The thing about fairness, I think, is that worrying about it isn't terribly productive. On a given day there are any number of facts about my life I can't change. I am 27 years old. I've made countless choices in those 27 years, some good and some not so. I will tell you from experience that I could spend entire days going through all of those poor choices one by one, regretting them and wishing them to be different, but my past remains a fact. While I can move forward, I can't go back and change any of it because whether I like it or not, it happened. I can spend even more days thinking about the things that weren't my choice, hard or life-altering things that happened to me, and I can think about how those things aren't fair. They may very well not be. My point is, I could sit and dwell on how things aren't fair for some serious amounts of time. How there are things I can't change and how much I hate that. But, to recap, it's not a terribly productive strategy. Because after the days of dwelling, everything remains just as it was before I started. The alternative to that - and I thank the good Lord there is one - is to accept those things as true, if unfortunate, and then [this is the important part] decide what to do moving forward.  I think I can accept what is true about my past while refusing to accept it as my future.

It's really easy to get stuck there - in thinking life sucks and believing the unchangeable truths about our lives are too much to overcome. And you know what? It really does suck. A lot of it really isn't fair. It's easy to feel like we are trapped by our circumstances with no way out, but if only for my own survival's sake, I need to believe that's not true. And when I stop and think about it, I have to wonder if the only circumstance trapping me anywhere isn't the one where I decide I'm trapped and live the rest of my life as if it's true.

When you're faced with a past that is riddled with mistakes and poor choices and missteps, when you're forced to look at the facts of your life and you don't always like what you see, or when you've just screwed up for the hundred millionth time and it seems like you'll be screwing up forever - in those moments, all you can do is the next right thing. Sure, you could sit in your bed or office or car for another 3 hours being mad at yourself, mad at the circumstances, frustrated with your whole life, and maybe you need to for a minute. Get it out of your system. Pitch a little fit. But then you have to get out of bed, accept the facts as they are, take a deep breath, and do the next right thing.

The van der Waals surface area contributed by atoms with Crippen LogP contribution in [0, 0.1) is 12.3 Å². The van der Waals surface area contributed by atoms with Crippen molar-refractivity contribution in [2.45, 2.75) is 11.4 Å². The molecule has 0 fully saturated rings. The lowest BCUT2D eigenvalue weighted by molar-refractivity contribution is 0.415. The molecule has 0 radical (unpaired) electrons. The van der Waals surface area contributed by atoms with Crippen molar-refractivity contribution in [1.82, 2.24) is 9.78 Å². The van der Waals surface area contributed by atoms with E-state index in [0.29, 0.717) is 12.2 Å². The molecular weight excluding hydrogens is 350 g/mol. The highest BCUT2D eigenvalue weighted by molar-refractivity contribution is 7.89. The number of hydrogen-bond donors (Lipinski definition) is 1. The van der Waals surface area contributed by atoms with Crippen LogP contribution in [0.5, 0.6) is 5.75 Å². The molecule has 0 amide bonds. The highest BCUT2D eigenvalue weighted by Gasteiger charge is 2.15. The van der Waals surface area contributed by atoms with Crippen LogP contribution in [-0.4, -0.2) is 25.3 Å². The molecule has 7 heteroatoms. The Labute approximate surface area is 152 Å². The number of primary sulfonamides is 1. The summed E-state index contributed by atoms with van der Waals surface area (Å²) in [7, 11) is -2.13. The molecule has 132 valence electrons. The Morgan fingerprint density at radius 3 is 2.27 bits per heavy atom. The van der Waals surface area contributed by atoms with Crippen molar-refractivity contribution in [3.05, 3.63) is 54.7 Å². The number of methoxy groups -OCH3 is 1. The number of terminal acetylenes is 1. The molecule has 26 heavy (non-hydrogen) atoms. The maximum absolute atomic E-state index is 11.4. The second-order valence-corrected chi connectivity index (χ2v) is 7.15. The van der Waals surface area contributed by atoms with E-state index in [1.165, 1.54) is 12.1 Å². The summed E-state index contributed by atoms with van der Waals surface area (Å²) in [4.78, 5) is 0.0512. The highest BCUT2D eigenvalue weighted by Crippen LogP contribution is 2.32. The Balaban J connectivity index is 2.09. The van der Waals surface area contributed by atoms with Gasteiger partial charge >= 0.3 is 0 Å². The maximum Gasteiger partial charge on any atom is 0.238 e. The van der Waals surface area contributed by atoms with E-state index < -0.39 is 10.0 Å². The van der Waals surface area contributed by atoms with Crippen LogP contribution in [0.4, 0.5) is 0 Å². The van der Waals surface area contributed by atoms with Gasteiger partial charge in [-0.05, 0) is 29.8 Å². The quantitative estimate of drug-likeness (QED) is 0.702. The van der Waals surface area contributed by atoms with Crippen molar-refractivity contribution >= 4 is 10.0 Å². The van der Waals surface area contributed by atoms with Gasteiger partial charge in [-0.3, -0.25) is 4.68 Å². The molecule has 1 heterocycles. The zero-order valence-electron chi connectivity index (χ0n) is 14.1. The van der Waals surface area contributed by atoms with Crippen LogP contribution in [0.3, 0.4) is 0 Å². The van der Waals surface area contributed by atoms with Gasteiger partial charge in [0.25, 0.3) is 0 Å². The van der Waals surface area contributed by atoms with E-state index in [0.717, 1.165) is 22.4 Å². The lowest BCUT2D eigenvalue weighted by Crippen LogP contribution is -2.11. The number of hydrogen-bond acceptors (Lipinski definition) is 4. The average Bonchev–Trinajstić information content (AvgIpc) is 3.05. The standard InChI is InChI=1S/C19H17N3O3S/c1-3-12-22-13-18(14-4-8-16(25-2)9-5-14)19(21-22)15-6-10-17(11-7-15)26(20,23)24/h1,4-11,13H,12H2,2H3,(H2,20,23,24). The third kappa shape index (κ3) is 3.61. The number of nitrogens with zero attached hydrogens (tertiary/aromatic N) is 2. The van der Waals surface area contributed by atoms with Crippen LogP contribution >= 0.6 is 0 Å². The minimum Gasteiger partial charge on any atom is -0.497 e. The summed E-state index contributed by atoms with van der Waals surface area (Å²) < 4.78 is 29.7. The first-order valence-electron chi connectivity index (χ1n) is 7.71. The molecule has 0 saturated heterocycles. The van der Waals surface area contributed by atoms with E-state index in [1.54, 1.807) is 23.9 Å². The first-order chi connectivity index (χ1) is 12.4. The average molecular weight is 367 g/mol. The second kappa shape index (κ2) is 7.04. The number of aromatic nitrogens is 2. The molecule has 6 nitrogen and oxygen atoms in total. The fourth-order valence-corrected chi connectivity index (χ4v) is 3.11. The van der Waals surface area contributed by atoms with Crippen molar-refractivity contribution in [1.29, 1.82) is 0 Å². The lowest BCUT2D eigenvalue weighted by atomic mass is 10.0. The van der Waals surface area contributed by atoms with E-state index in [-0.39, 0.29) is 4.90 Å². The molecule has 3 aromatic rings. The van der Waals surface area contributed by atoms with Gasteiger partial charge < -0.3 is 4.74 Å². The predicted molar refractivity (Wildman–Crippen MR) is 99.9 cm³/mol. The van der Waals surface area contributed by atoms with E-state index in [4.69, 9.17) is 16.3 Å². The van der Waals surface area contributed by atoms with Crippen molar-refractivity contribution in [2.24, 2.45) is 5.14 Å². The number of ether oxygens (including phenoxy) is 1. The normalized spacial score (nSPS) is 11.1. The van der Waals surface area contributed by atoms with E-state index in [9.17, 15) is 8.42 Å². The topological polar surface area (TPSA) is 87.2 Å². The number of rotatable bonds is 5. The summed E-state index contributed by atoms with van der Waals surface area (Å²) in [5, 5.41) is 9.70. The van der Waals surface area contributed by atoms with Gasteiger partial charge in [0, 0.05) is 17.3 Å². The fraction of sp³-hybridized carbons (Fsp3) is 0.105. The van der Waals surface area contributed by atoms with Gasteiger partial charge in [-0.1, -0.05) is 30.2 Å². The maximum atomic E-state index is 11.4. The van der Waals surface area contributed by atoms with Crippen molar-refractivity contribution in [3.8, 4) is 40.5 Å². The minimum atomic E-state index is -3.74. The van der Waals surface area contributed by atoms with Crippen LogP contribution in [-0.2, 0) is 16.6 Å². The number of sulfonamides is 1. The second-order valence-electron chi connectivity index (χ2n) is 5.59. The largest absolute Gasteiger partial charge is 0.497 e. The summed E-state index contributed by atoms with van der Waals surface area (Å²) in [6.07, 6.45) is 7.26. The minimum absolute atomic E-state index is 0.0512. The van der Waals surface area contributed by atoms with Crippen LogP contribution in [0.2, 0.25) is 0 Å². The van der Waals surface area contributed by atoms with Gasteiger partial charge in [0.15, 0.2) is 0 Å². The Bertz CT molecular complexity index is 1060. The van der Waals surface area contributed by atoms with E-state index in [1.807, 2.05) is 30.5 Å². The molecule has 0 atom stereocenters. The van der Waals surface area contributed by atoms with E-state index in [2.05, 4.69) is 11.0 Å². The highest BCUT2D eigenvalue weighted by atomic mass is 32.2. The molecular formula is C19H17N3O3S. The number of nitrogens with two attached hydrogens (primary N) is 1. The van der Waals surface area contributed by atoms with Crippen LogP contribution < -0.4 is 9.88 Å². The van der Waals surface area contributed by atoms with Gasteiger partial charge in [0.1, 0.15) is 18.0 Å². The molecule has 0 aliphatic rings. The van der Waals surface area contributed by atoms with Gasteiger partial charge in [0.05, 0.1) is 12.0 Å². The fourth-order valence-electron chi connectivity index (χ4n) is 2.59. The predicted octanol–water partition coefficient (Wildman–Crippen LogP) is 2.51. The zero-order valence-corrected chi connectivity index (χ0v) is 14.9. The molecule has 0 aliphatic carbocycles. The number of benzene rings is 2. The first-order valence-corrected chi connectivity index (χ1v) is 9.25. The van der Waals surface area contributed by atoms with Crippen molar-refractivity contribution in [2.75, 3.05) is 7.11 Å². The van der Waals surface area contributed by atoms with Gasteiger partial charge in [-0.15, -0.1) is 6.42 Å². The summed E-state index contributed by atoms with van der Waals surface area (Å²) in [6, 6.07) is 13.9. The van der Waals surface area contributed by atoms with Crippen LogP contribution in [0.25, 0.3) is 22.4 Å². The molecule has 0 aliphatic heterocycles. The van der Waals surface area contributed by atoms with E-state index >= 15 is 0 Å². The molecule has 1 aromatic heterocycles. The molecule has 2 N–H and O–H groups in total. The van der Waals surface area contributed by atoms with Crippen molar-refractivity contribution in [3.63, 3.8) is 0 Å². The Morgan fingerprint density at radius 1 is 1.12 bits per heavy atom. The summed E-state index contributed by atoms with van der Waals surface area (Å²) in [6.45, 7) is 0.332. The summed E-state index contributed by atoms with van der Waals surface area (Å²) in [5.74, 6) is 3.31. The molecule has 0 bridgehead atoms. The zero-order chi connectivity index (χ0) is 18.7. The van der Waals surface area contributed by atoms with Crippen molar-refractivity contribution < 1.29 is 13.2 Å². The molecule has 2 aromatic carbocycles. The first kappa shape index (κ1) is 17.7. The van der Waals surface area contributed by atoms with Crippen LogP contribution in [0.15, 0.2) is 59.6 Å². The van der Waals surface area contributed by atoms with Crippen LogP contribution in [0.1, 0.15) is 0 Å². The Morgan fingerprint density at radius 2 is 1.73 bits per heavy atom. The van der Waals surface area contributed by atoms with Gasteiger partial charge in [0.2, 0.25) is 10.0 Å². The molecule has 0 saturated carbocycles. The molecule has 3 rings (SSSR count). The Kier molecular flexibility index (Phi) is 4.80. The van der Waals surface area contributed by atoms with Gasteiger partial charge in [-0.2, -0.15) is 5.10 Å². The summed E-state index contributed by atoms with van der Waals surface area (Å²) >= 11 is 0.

I think on paper this concept can sound really negative and traumatizing, but acceptance is freeing in a way you maybe wouldn't think it'd be. Take it from me - someone who spent a lot of years wishing a lot of facts weren't true. The minute I stopped wishing for something different and asked myself instead what I could do differently, even if it wasn't terribly fair, everything changed. Some days I still feel trapped. Those days are less productive, but sometimes I think I need them just to prove to myself that I don't. And after they are over, I get up and I do the next right thing. The lovely thing about the next right thing is it's always an option. It might look different every time, but even if you've just done 37 wrong things, even then - it's never too late to do the next right thing.

[A moment of honesty - I wrote this yesterday. I believed it with every fiber of my being until I read over it this morning and I found I was less convinced. I'd started spiralling down through a litany of my wrongs, of the wasted years and days and hours wishing that things were different. Even though I am as we speak living the next right thing, I felt inexplicably terrible. Hopeless. Sad and full of regret for the years wasted, and the the unfairness of it all. And then, for what seemed like no reason at all, a little something popped into my head. I remembered a verse I wrote down once from the book of Joel - Even now, declares the Lord, return to me with all your heart. I remember feeling the comfort of those first words, as though the Lord knew my litany and even still, even now [even though these facts of your life are true,] return to me. I read on, just because, and I read and re-read 100 times to let the beauty of this next part really sink in. Further down chapter 2 of Joel, the Lord makes a promise.

I will repay you for the years the locusts have eaten.

Is that not just the very best kind of unfairness?]

Accept the facts, take a deep breath, do the next right thing. It's never - not ever - too late.

October 7, 2012

an invitation to not be a liar

Once upon a time, I was a big fat liar.

When I was a teenager I went through a phase where I lied kind of a lot. My favorite thing to lie about was school. We refer to this time in my life as "the hiatus," wherein I went from pretty highly ranked in my class to literally just never turning in my Algebra 2 homework. When people ask me why this happened, I'm never sure what to say. I think I worked really hard and took school really seriously and one day I looked around and realized that there were people who didn't do that. And they were fine. I wondered what it would be like to not work hard too, soooo I didn't. I was not, however, ready to deal with the consequences of that. I wanted to try not trying, but I didn't want anyone to actually know I was doing it. So, I lied. I lied a lot. I lied very specifically and strategically so as to keep anyone from knowing what I wasn't doing. I delayed the inevitable, deluding myself that I would be able to figure it out by the time any real consequence came along.

Imagine, then, when mid-semester parent-teacher conferences come around and my parents come in to learn that their star student is not doing so hot. Upon hearing how drastically my grades had fallen, I'm told they were immediately worried about my psychiatric wellbeing, that I'd fallen into a deep depression or gotten into drugs or didn't have any friends. Until Mrs. Thiel looked my mom in the face and said, oh no, I think Megan's feeling just fine. She's just not turning in her homework. Ever. Oops. It wasn't a pretty time in my household, that much I can tell you for certain.